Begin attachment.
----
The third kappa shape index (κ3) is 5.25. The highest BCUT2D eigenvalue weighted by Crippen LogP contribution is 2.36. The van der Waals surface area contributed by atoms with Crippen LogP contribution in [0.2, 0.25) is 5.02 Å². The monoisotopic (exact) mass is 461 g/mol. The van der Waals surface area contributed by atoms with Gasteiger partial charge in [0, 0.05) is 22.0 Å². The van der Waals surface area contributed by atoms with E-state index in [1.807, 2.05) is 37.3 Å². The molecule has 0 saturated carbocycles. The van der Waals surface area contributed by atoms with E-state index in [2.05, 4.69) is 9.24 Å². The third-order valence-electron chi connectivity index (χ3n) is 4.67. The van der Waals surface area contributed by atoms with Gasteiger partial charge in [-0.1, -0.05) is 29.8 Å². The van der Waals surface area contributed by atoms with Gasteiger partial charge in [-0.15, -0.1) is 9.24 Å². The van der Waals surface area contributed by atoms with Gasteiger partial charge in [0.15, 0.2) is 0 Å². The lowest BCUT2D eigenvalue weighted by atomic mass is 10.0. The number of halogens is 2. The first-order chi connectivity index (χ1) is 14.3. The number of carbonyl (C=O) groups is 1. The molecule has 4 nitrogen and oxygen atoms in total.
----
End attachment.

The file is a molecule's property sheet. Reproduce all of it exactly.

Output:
The third kappa shape index (κ3) is 5.25. The highest BCUT2D eigenvalue weighted by Crippen LogP contribution is 2.36. The van der Waals surface area contributed by atoms with Crippen LogP contribution in [0.2, 0.25) is 5.02 Å². The monoisotopic (exact) mass is 461 g/mol. The van der Waals surface area contributed by atoms with Gasteiger partial charge in [0, 0.05) is 22.0 Å². The van der Waals surface area contributed by atoms with E-state index in [1.807, 2.05) is 37.3 Å². The molecule has 0 saturated carbocycles. The van der Waals surface area contributed by atoms with E-state index in [2.05, 4.69) is 9.24 Å². The third-order valence-electron chi connectivity index (χ3n) is 4.67. The van der Waals surface area contributed by atoms with Gasteiger partial charge in [-0.1, -0.05) is 29.8 Å². The van der Waals surface area contributed by atoms with Gasteiger partial charge in [-0.15, -0.1) is 9.24 Å². The van der Waals surface area contributed by atoms with Gasteiger partial charge in [0.15, 0.2) is 0 Å². The lowest BCUT2D eigenvalue weighted by atomic mass is 10.0. The number of halogens is 2. The first-order chi connectivity index (χ1) is 14.3. The number of carbonyl (C=O) groups is 1. The molecule has 4 nitrogen and oxygen atoms in total.